The most beautiful Swiss books are (also) in Italian. For the third year running, a number of printing projects by Musumeci and Genoud have been included in the prestigious series The Most Beautiful Swiss Books 2022, organised annually by the Swiss Federal Office of Culture.
The awarded works are chosen by a selected jury. This year, five works by Musumeci and Genoud have been awarded, an achievement for which we can justifiably feel proud and honoured.
The first book, “Ecce Homo”, by General Idea, is a great book that, from the outset, seeks to express physicality and vulnerability; the uneven edges and the soft cover reflect the content of the book itself, which is a collection of drawings by Jorge Zontal, a member of the New York collective who died of AIDS in 1994.
The second book to be awarded is the horizontal format work on “William Leavitt. Installations, Plays, Video 1970-2018” whose hardback and rough cover is a perfect introduction to the works presented. The composition of the images of interiors, combined with illustrations of theatrical and video productions, renders the book a kind of screenplay.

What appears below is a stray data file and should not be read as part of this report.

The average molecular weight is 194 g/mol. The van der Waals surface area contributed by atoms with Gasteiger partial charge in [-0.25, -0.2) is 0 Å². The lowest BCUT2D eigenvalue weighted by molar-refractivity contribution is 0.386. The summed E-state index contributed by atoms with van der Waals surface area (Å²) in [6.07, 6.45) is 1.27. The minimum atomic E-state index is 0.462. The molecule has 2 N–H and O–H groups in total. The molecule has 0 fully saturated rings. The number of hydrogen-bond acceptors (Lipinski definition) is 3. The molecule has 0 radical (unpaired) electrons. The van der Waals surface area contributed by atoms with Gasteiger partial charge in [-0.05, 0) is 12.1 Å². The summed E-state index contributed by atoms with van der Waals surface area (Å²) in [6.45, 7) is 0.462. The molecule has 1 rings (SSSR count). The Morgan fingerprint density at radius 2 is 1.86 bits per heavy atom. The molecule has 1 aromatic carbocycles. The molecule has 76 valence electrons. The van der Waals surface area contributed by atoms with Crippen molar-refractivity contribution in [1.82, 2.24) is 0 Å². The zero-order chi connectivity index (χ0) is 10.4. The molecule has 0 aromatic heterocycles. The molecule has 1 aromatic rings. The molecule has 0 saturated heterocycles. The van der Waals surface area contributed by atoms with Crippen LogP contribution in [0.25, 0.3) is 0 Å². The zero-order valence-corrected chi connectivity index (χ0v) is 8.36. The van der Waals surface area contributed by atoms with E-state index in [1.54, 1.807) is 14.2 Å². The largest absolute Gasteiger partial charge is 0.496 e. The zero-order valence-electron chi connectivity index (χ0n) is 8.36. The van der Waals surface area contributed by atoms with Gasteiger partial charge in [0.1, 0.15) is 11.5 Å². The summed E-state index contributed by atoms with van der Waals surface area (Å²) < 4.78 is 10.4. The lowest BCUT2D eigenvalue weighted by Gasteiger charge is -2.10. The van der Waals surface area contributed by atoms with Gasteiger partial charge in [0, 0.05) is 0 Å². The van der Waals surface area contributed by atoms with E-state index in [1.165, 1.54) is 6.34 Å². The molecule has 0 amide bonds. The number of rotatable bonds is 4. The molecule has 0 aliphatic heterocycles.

The third is the three-volume catalogue dedicated to the conceptual art of Simon Starling, “A–A’, B–B’”, which, with its grey cardboard case, aims to serve as a sculpture itself. The question “what is a book?” is examined by this work, which is knowingly playful and is destined to be a collector’s item.
Another catalogue awarded is the minimalist book presenting 800 paintings by the Zurich-born Andrea Muheim. “Andrea Muheim. Malerei als Selbstgespräch” is the title of the project, which comes in paperback format with a salmon-pink dust jacket, a mix of graphic novel and photographic book. The book ends with detailed technical notes and a historical-artistic essay.
The final work awarded is “#INGRID”, a photographic notebook that (successfully) seeks to represent an internet-based political initiative through the traditional format of the printed page. Duplicated pages, a sense of disorder, page numbers missing, and often poorly zoomed images express through the printed medium the visual flow that is typical of social media, contributing to the current debate on the concept of poor images.